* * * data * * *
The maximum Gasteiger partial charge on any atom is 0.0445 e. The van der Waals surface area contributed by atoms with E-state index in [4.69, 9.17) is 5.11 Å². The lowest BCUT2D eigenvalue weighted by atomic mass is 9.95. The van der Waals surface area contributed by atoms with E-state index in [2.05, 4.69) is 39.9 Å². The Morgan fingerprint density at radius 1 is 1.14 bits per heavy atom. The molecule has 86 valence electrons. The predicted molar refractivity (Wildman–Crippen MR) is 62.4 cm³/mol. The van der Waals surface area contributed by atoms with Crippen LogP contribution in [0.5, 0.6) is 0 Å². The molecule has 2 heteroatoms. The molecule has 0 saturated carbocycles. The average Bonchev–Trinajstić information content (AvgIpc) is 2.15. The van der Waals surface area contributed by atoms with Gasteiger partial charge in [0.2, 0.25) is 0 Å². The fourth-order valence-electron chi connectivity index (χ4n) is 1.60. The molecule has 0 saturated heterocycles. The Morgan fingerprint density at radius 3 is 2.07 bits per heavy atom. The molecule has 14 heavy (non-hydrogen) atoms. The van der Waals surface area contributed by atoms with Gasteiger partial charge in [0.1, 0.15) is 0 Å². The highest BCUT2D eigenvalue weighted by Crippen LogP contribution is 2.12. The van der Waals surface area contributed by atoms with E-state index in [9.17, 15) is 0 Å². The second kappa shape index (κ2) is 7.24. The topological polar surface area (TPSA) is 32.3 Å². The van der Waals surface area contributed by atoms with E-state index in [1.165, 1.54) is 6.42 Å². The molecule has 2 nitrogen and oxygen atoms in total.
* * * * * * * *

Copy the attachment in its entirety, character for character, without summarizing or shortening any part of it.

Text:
The maximum Gasteiger partial charge on any atom is 0.0445 e. The van der Waals surface area contributed by atoms with E-state index in [4.69, 9.17) is 5.11 Å². The lowest BCUT2D eigenvalue weighted by atomic mass is 9.95. The van der Waals surface area contributed by atoms with E-state index in [2.05, 4.69) is 39.9 Å². The Morgan fingerprint density at radius 1 is 1.14 bits per heavy atom. The molecule has 86 valence electrons. The predicted molar refractivity (Wildman–Crippen MR) is 62.4 cm³/mol. The van der Waals surface area contributed by atoms with Crippen LogP contribution in [0.5, 0.6) is 0 Å². The molecule has 2 heteroatoms. The molecule has 0 saturated carbocycles. The average Bonchev–Trinajstić information content (AvgIpc) is 2.15. The van der Waals surface area contributed by atoms with Gasteiger partial charge in [0.2, 0.25) is 0 Å². The fourth-order valence-electron chi connectivity index (χ4n) is 1.60. The molecule has 0 saturated heterocycles. The Morgan fingerprint density at radius 3 is 2.07 bits per heavy atom. The molecule has 14 heavy (non-hydrogen) atoms. The van der Waals surface area contributed by atoms with Gasteiger partial charge in [0.1, 0.15) is 0 Å². The highest BCUT2D eigenvalue weighted by Crippen LogP contribution is 2.12. The van der Waals surface area contributed by atoms with E-state index in [9.17, 15) is 0 Å². The second kappa shape index (κ2) is 7.24. The topological polar surface area (TPSA) is 32.3 Å². The van der Waals surface area contributed by atoms with E-state index in [1.165, 1.54) is 6.42 Å². The molecule has 2 nitrogen and oxygen atoms in total.